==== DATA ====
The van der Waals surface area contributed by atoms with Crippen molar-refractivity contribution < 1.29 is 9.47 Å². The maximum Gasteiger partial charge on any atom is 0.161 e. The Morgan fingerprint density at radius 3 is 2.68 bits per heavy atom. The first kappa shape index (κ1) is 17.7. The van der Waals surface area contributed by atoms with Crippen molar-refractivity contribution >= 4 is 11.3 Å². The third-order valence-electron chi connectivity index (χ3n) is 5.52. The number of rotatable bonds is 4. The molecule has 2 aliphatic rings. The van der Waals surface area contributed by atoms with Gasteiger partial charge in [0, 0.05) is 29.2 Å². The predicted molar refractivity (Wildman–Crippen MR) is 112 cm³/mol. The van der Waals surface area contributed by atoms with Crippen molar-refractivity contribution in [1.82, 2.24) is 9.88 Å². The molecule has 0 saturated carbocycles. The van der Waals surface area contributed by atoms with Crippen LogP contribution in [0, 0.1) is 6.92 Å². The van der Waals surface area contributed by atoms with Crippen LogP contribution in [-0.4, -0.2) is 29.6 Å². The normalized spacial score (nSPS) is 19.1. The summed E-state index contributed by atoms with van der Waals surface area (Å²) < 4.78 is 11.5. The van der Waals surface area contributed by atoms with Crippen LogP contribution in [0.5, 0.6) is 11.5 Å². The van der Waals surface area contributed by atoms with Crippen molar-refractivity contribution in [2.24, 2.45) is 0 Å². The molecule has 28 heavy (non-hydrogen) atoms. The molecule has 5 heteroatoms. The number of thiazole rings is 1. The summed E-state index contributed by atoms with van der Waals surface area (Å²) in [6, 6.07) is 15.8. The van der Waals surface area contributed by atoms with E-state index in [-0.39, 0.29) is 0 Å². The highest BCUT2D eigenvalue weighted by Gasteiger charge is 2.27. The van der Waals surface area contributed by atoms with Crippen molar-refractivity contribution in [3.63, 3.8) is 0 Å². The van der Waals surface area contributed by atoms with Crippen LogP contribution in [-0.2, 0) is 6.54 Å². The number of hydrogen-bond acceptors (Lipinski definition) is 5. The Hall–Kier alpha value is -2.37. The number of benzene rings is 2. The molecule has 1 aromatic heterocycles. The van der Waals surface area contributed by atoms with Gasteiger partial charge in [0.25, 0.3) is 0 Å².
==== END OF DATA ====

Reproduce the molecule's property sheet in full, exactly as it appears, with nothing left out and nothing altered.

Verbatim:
The van der Waals surface area contributed by atoms with Crippen molar-refractivity contribution < 1.29 is 9.47 Å². The maximum Gasteiger partial charge on any atom is 0.161 e. The Morgan fingerprint density at radius 3 is 2.68 bits per heavy atom. The first kappa shape index (κ1) is 17.7. The van der Waals surface area contributed by atoms with Crippen molar-refractivity contribution >= 4 is 11.3 Å². The third-order valence-electron chi connectivity index (χ3n) is 5.52. The number of rotatable bonds is 4. The molecule has 2 aliphatic rings. The van der Waals surface area contributed by atoms with Gasteiger partial charge in [0, 0.05) is 29.2 Å². The predicted molar refractivity (Wildman–Crippen MR) is 112 cm³/mol. The van der Waals surface area contributed by atoms with Crippen molar-refractivity contribution in [1.82, 2.24) is 9.88 Å². The molecule has 0 saturated carbocycles. The van der Waals surface area contributed by atoms with Crippen LogP contribution in [0, 0.1) is 6.92 Å². The van der Waals surface area contributed by atoms with Crippen LogP contribution in [-0.4, -0.2) is 29.6 Å². The normalized spacial score (nSPS) is 19.1. The summed E-state index contributed by atoms with van der Waals surface area (Å²) < 4.78 is 11.5. The van der Waals surface area contributed by atoms with Crippen LogP contribution in [0.5, 0.6) is 11.5 Å². The van der Waals surface area contributed by atoms with Crippen molar-refractivity contribution in [2.24, 2.45) is 0 Å². The molecule has 28 heavy (non-hydrogen) atoms. The molecule has 5 heteroatoms. The number of thiazole rings is 1. The summed E-state index contributed by atoms with van der Waals surface area (Å²) in [6, 6.07) is 15.8. The van der Waals surface area contributed by atoms with E-state index in [-0.39, 0.29) is 0 Å². The highest BCUT2D eigenvalue weighted by Gasteiger charge is 2.27. The van der Waals surface area contributed by atoms with Crippen molar-refractivity contribution in [3.63, 3.8) is 0 Å². The van der Waals surface area contributed by atoms with Crippen LogP contribution in [-0.2, 0) is 6.54 Å². The number of hydrogen-bond acceptors (Lipinski definition) is 5. The Hall–Kier alpha value is -2.37. The number of benzene rings is 2. The molecule has 1 aromatic heterocycles. The van der Waals surface area contributed by atoms with Gasteiger partial charge in [0.25, 0.3) is 0 Å².